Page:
Commercial Web sites have come a long way from earlier "billboard" sites that focused on providing information only. Today's Web site is truly an enabling technology, which allows transactions to be conducted electronically, lets customers search a retailer's database of currently available stock, gives companies valuable marketing information on site visitors, and serves up custom pages in real-time that specifically match each visitor's particular needs.
Along with these innovations, however, comes complexity, and with complexity, the potential for error. When creating a dynamic Web site, for example, planning for every possible combination of events is almost impossible, and, no matter how proactive the Web architect is in planning for potential errors and bugs, they will inevitably occur, and they will occur frequently. While some of these errors will become evident during routine checks and maintenance, some errors may be so obscure that they only become visible to a small percentage of visitors, going unnoticed by the company hosting the site for many months.
A surprisingly high number of Web site visits are aborted because the site was inaccessible, too slow, or had significant errors. According to Yankee Group, Web site failures cost businesses in the UK pound 565 million last year, and will cost ?715 million this year. Larger businesses are not immune to these failures, despite their best efforts, technical expertise, and considerable budgets. A recent Web site audit of firms in the FTSE Top 100 revealed that 97% of those corporate sites don't function as they should.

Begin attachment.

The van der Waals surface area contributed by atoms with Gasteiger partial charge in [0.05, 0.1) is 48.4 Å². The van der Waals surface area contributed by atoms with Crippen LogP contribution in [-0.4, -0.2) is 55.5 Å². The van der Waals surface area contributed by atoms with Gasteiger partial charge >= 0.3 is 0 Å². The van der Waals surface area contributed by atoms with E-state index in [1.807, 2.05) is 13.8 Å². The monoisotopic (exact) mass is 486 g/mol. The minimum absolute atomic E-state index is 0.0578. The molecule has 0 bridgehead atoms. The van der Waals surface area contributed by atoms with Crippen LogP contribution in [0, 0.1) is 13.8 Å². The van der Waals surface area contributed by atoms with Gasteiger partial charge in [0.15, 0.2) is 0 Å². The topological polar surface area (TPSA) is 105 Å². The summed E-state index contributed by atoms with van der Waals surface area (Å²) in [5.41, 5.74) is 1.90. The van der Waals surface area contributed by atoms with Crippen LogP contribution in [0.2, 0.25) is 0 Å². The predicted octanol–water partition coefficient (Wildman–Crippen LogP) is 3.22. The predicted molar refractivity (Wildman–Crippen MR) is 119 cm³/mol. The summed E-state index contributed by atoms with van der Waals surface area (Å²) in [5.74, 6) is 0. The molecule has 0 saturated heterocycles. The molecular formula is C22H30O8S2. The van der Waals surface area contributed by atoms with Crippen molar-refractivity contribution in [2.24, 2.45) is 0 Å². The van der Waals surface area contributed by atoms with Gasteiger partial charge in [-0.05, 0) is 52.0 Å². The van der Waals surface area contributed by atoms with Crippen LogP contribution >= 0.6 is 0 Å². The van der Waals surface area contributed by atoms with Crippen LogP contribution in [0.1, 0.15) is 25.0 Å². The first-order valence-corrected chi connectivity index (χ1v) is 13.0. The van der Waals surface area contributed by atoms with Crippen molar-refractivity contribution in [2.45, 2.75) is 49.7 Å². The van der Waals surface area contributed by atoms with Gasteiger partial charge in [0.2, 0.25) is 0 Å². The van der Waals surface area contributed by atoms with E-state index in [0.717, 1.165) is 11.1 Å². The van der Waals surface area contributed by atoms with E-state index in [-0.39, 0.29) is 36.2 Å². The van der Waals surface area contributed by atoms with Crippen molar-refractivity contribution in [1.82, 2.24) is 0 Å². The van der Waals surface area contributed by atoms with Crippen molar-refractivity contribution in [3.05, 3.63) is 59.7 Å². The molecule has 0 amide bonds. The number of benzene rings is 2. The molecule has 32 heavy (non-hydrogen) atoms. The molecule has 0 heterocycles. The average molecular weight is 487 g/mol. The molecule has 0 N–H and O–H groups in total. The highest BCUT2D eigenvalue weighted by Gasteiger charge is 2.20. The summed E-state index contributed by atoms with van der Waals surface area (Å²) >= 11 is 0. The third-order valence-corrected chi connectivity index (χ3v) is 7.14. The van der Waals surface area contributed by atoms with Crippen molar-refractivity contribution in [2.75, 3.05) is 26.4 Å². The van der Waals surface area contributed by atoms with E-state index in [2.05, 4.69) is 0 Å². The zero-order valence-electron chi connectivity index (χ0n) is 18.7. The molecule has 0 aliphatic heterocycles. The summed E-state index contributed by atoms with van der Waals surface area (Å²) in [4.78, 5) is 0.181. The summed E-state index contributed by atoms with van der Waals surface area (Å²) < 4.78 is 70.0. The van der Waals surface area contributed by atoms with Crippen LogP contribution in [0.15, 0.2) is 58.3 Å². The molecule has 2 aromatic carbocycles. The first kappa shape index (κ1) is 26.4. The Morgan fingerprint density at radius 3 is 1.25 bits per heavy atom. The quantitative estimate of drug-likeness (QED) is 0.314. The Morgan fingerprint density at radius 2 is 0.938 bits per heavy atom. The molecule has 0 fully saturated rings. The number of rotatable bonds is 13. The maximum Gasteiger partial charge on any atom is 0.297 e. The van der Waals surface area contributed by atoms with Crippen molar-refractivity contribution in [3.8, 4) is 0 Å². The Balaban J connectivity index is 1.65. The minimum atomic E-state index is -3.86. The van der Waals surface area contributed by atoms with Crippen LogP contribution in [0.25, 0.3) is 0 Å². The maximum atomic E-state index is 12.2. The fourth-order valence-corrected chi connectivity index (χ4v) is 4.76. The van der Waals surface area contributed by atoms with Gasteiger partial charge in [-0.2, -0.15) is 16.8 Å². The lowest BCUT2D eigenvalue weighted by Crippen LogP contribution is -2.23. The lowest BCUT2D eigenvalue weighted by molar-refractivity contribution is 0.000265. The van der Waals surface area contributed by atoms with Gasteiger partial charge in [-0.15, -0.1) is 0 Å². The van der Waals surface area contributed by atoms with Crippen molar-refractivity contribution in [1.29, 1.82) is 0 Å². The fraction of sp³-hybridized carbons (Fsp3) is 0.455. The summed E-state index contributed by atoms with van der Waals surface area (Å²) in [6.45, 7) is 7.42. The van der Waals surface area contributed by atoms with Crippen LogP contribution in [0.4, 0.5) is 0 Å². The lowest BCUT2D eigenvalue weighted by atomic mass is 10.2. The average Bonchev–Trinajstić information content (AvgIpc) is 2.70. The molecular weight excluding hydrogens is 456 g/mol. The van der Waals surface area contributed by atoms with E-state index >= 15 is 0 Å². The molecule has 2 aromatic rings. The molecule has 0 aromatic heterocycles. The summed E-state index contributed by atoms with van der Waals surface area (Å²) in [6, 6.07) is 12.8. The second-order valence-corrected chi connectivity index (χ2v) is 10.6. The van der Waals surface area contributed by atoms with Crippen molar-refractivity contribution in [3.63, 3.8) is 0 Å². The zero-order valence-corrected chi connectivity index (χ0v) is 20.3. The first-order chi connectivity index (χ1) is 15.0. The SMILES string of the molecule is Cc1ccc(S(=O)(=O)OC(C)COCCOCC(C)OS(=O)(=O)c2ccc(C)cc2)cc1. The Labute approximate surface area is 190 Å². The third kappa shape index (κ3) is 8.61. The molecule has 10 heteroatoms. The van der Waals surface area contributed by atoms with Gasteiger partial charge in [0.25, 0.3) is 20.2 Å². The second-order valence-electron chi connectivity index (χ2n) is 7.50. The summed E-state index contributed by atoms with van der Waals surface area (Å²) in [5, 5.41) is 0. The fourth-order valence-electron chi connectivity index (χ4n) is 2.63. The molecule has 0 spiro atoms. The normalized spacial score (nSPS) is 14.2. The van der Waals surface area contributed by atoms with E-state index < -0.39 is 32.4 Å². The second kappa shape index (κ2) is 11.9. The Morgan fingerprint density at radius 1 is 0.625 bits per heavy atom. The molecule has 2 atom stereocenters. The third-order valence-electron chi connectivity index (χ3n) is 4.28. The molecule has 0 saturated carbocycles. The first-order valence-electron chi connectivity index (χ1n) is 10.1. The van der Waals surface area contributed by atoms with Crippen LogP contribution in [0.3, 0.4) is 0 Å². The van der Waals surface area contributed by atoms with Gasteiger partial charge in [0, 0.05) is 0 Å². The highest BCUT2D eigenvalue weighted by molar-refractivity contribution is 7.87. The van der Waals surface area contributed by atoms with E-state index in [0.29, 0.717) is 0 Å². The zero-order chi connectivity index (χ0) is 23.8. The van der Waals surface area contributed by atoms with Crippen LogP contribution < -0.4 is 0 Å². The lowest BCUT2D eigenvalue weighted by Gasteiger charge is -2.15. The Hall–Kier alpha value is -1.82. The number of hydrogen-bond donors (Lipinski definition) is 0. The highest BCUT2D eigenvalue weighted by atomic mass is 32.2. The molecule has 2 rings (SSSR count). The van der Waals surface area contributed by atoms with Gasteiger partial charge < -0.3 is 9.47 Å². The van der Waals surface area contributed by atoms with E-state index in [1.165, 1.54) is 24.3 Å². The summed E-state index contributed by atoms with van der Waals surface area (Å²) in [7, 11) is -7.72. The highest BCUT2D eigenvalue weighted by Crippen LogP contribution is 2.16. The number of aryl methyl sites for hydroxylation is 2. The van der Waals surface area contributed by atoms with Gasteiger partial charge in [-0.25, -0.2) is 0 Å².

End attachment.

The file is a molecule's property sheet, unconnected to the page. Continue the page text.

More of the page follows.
One would assume that the largest corporations in the UK would have the resources to create a functional, error-free Web site, and that companies in this category would employ staff to constantly look after the status and accuracy of those sites. Of course, most of them do, but even so the audit revealed widespread poor performance and egregious mistakes that may cause visitors to contact the company through a more costly channel, or worse, give their business to a competitor with a more accessible Web site.
These noteworthy failures are not the result of a lack of technical expertise, but rather of a failure to apply basic functional control checks, measures, and processes that are regarded as the norm in most other aspects of a company's business. For the most part, the professionals that create and maintain these corporate Web sites are trained and highly competent, and the corporations themselves devote a considerable budget to the process. A large corporation must devote a great deal of time and money to creating and maintaining a Web site that achieves a clearly defined set of commercial and functional objectives.
That Web site is often their customers' first avenue of communication with the company, it provides information, and often provides a platform for conducting and supporting commercial transactions. The site may even function as a major sales channel, or a tool for customer support. But despite the phenomenal amount of money spent on Web site development and maintenance, these large sites (which are often in excess of 1,000 pages) are prone to error due to simply failing to apply basic quality controls and the lack of a regular audit.
All other management processes are routinely audited. Given the level of spending a major corporation often devotes to creating a commercial Web presence, it makes sense to implement best practices that include regular audits in this area as well.